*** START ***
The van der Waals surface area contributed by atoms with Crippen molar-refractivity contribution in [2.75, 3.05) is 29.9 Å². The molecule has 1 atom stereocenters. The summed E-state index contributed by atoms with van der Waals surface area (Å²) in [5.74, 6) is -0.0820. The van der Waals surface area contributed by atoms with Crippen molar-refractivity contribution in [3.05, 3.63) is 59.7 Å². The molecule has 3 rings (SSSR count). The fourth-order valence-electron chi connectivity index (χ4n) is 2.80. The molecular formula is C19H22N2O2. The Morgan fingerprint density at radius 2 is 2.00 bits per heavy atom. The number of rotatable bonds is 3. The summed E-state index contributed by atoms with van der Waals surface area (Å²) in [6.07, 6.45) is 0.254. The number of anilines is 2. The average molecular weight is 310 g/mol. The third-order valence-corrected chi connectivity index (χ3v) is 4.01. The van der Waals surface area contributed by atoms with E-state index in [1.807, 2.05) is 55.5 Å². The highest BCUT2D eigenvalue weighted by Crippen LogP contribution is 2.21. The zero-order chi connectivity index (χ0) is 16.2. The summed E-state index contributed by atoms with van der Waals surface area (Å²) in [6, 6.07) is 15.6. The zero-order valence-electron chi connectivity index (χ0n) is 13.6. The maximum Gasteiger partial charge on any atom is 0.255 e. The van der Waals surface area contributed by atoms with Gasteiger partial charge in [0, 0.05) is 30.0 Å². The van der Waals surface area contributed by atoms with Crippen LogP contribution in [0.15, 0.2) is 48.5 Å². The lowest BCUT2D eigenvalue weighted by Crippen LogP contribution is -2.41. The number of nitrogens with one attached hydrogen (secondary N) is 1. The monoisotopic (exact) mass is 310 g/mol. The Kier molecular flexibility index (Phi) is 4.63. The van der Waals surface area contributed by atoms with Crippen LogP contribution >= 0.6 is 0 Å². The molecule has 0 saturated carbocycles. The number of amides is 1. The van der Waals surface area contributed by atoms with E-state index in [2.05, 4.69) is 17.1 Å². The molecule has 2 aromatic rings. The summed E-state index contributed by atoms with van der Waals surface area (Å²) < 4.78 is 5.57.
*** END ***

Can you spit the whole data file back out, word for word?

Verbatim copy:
The van der Waals surface area contributed by atoms with Crippen molar-refractivity contribution in [2.75, 3.05) is 29.9 Å². The molecule has 1 atom stereocenters. The summed E-state index contributed by atoms with van der Waals surface area (Å²) in [5.74, 6) is -0.0820. The van der Waals surface area contributed by atoms with Crippen molar-refractivity contribution in [3.05, 3.63) is 59.7 Å². The molecule has 3 rings (SSSR count). The fourth-order valence-electron chi connectivity index (χ4n) is 2.80. The molecular formula is C19H22N2O2. The Morgan fingerprint density at radius 2 is 2.00 bits per heavy atom. The number of rotatable bonds is 3. The summed E-state index contributed by atoms with van der Waals surface area (Å²) in [6.07, 6.45) is 0.254. The number of anilines is 2. The average molecular weight is 310 g/mol. The third-order valence-corrected chi connectivity index (χ3v) is 4.01. The van der Waals surface area contributed by atoms with E-state index in [1.807, 2.05) is 55.5 Å². The highest BCUT2D eigenvalue weighted by Crippen LogP contribution is 2.21. The zero-order chi connectivity index (χ0) is 16.2. The summed E-state index contributed by atoms with van der Waals surface area (Å²) in [6, 6.07) is 15.6. The zero-order valence-electron chi connectivity index (χ0n) is 13.6. The maximum Gasteiger partial charge on any atom is 0.255 e. The van der Waals surface area contributed by atoms with Gasteiger partial charge in [0, 0.05) is 30.0 Å². The van der Waals surface area contributed by atoms with Crippen LogP contribution in [0.15, 0.2) is 48.5 Å². The lowest BCUT2D eigenvalue weighted by Crippen LogP contribution is -2.41. The number of nitrogens with one attached hydrogen (secondary N) is 1. The monoisotopic (exact) mass is 310 g/mol. The Kier molecular flexibility index (Phi) is 4.63. The van der Waals surface area contributed by atoms with Crippen LogP contribution >= 0.6 is 0 Å². The molecule has 0 saturated carbocycles. The number of amides is 1. The van der Waals surface area contributed by atoms with E-state index in [2.05, 4.69) is 17.1 Å². The molecule has 2 aromatic rings. The summed E-state index contributed by atoms with van der Waals surface area (Å²) < 4.78 is 5.57.